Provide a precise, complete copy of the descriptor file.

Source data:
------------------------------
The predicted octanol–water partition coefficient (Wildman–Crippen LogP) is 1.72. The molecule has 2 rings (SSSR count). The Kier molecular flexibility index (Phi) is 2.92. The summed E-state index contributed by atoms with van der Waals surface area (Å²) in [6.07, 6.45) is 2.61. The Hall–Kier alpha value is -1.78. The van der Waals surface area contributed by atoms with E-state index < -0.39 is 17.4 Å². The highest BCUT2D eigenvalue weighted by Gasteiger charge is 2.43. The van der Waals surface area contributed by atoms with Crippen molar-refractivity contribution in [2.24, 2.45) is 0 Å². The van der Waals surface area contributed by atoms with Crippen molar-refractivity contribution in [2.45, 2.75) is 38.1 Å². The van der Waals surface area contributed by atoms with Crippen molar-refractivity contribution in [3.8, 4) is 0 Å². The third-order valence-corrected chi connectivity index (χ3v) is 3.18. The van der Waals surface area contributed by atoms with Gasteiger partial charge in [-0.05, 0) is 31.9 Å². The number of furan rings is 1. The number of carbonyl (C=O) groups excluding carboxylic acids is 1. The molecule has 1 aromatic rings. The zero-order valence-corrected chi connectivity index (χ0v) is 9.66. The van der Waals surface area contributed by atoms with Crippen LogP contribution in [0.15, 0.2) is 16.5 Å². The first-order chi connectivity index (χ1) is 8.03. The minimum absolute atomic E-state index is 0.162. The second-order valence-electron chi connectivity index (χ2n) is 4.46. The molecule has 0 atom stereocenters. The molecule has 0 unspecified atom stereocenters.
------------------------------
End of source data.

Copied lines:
The predicted octanol–water partition coefficient (Wildman–Crippen LogP) is 1.72. The molecule has 2 rings (SSSR count). The Kier molecular flexibility index (Phi) is 2.92. The summed E-state index contributed by atoms with van der Waals surface area (Å²) in [6.07, 6.45) is 2.61. The Hall–Kier alpha value is -1.78. The van der Waals surface area contributed by atoms with E-state index < -0.39 is 17.4 Å². The highest BCUT2D eigenvalue weighted by Gasteiger charge is 2.43. The van der Waals surface area contributed by atoms with Crippen molar-refractivity contribution in [2.24, 2.45) is 0 Å². The van der Waals surface area contributed by atoms with Crippen molar-refractivity contribution in [2.45, 2.75) is 38.1 Å². The van der Waals surface area contributed by atoms with Crippen molar-refractivity contribution in [3.8, 4) is 0 Å². The third-order valence-corrected chi connectivity index (χ3v) is 3.18. The van der Waals surface area contributed by atoms with Gasteiger partial charge in [-0.05, 0) is 31.9 Å². The number of furan rings is 1. The number of carbonyl (C=O) groups excluding carboxylic acids is 1. The molecule has 1 aromatic rings. The zero-order valence-corrected chi connectivity index (χ0v) is 9.66. The van der Waals surface area contributed by atoms with Crippen LogP contribution in [0.15, 0.2) is 16.5 Å². The first-order chi connectivity index (χ1) is 8.03. The minimum absolute atomic E-state index is 0.162. The second-order valence-electron chi connectivity index (χ2n) is 4.46. The molecule has 0 atom stereocenters. The molecule has 0 unspecified atom stereocenters.